Image 03

I enjoyed the visual juxtaposition that you offer in this one. The strong verticals echo each other while their respective materials are completely different. The irony of the ‘charming rural landscape’ is just about there but this picture feels like part of another series.

Image 04

This is my favourite image of the series Steve. It is clear that you understand what this image is offering compositionally and it is a brave move to include a ’wonky’ image at this stage of your studies. This shows real confidence, well done. As I look at it, I am left in a kind of temporal stasis, I am thinking about what has happened before and what is about to happen at the same time. This kind of brain puzzle is a good thing to discover and understand and is actually really difficult to achieve.

Image 5

Your notes suggest that you may already know what I am about to say! Although this is an interesting image, it is not usually a good idea to mix colour with black and white within a series unless you know exactly what you are doing! (see link below). It sometimes looks as though it is trying to cover something up (a mistake? A bad image?).

Image 06

This picture is compositionally interesting and technically reasonably good (although I would like to see a higher resolution). The relationship between the text in your title and the image is the most successful of the series. The mixture of text and image is a tricky thing as the written word tends to swamp our minds as this is a language that we are much more familiar with than a visual language full of signs, symbols and referents (terms borrowed from semiotics). In this case it works well and is not too obvious because the ‘back there’ could equally be the place or a time and the barbed wire gives us a clear demonstration of a physical barrier.


Demonstration of technical and Visual Skills, Demonstration of Creativity

An early stage but this is going well. Think again about the question that confused you, could you read it in a less literal way?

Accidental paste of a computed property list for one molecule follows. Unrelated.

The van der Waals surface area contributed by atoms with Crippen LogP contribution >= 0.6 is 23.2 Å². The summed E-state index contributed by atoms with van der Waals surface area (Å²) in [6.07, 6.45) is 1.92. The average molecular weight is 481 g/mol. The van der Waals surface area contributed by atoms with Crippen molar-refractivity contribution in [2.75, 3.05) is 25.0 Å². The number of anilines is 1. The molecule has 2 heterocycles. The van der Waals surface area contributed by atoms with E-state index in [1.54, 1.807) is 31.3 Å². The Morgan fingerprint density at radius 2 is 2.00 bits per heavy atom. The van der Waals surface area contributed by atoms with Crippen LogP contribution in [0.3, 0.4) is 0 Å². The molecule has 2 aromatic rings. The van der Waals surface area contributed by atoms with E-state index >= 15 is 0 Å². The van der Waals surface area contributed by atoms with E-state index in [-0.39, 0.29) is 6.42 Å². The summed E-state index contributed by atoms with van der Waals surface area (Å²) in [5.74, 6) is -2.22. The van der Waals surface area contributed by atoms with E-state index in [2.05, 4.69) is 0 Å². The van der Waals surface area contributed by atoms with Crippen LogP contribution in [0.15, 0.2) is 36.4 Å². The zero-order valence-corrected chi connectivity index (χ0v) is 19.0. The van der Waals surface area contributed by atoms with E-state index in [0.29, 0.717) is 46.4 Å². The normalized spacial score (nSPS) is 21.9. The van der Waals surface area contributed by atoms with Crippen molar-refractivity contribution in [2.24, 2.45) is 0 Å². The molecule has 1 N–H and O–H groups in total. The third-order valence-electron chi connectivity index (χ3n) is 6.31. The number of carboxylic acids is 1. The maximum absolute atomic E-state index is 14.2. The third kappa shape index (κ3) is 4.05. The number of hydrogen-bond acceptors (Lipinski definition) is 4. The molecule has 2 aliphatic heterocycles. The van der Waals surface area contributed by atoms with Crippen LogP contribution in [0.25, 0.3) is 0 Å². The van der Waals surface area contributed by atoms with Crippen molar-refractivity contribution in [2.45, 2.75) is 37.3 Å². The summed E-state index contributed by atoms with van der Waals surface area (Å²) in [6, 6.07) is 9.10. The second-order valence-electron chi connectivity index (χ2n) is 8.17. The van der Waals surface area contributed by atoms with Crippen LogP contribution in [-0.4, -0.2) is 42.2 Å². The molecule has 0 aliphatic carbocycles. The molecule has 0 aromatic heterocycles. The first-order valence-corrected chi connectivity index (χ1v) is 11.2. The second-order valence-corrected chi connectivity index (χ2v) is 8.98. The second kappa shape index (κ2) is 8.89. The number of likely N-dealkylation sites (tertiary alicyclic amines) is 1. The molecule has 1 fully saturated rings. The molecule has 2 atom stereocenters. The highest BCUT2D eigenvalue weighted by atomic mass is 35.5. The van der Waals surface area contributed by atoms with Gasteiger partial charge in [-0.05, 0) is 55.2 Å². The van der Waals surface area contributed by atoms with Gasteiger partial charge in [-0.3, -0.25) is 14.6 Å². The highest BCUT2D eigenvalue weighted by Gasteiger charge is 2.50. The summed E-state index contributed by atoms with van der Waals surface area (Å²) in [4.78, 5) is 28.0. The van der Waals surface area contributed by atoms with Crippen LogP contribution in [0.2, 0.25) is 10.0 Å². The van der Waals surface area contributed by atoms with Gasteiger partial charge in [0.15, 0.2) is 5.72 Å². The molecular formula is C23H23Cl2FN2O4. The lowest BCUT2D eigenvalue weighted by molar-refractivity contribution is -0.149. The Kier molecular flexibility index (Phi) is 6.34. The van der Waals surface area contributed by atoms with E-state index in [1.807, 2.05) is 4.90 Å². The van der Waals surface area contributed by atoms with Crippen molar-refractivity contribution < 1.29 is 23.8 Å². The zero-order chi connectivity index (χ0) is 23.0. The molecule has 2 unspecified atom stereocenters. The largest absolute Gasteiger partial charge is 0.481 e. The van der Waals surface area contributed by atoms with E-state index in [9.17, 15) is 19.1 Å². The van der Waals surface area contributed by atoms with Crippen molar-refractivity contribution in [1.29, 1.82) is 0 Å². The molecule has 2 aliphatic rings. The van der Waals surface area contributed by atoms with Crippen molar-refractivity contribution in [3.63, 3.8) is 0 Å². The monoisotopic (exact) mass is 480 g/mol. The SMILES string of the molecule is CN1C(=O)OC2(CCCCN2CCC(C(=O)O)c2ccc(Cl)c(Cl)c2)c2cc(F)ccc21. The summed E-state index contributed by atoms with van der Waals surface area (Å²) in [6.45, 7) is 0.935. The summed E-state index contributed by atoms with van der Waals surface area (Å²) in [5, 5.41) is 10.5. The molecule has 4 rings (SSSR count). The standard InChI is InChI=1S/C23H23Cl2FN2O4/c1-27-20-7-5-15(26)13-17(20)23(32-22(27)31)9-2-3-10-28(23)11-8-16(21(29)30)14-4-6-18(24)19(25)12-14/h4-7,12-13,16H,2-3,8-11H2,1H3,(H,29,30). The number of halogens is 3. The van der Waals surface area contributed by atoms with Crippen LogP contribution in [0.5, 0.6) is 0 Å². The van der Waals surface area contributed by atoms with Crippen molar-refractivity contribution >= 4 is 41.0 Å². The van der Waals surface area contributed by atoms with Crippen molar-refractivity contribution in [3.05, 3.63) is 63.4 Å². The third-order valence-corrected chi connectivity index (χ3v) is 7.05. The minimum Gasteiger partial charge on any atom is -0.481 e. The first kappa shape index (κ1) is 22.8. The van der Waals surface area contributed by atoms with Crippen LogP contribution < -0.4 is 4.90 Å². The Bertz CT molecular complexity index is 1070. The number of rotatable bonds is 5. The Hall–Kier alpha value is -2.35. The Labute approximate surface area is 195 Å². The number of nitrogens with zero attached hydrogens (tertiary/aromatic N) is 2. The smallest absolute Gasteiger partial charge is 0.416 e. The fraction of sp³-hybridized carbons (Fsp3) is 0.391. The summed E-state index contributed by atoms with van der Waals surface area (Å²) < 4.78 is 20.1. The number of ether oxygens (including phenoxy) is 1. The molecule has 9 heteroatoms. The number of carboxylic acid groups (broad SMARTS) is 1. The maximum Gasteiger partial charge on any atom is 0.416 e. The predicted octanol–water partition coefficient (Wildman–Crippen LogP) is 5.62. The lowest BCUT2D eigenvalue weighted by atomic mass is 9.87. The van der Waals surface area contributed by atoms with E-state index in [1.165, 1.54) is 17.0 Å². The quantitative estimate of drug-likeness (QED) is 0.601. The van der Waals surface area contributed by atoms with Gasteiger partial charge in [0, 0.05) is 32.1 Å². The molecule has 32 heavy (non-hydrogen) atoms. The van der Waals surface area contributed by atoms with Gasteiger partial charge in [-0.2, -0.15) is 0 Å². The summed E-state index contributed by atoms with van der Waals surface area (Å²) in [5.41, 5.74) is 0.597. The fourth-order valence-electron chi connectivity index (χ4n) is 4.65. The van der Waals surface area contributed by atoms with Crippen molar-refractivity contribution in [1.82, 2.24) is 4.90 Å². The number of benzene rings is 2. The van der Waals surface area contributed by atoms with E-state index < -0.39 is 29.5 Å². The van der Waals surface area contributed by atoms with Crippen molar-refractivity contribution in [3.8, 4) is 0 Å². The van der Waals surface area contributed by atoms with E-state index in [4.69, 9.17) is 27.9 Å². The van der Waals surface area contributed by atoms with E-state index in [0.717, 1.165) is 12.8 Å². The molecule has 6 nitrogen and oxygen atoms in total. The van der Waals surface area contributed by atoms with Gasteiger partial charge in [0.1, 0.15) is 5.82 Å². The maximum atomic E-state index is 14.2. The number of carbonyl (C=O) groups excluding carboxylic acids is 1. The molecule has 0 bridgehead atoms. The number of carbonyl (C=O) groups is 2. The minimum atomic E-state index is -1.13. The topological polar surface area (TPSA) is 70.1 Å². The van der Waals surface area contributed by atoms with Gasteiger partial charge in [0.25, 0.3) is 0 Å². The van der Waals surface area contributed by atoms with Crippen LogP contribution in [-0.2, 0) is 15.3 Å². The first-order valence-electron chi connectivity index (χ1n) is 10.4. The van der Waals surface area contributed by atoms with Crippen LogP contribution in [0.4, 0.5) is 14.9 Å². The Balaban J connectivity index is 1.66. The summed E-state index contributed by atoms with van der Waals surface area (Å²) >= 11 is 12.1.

Context, reflective thinking, critical thinking, analysis

You have shown a good examples of appropriate artist research. Please keep this up.

Learning Log

Context, reflective thinking, critical thinking, analysis

Your log looks fine so far.

Suggested reading/viewing



Susan Bright: Art Photography Now – Have a look at this one it gives a really good overview of the different ways that photographers approach their work.

Charlotte Cotton: The Photograph as Representation – This is a great book which will expand the way you think about photography.

Roland Barthes: Camera Lucida – A must for any photography student!

The British Journal of Photography:

Source Photographic Review:


More Specific

Have a look at Dan Holdsworths night-time pictures in relation to your image number 01. They are beautifully sharp, technically brilliant. You should aspire to this! – images at night sharp and lovely

On relation to image 3, have a look at the industrial typologies that the Bechers have taken –

 Wolfgang Tillmans – an example of an appropriate use of colour and black and white –

Martha Rosler – The Bowery in Two Inasequate Descriptive SystemsA great use of image and text –

Part 1 Project 2 Visual Skills

Exercise 1.2 Point

There are essentially three classes of position [to place a single
point]: in the middle, a little off-centre, and close to the edge.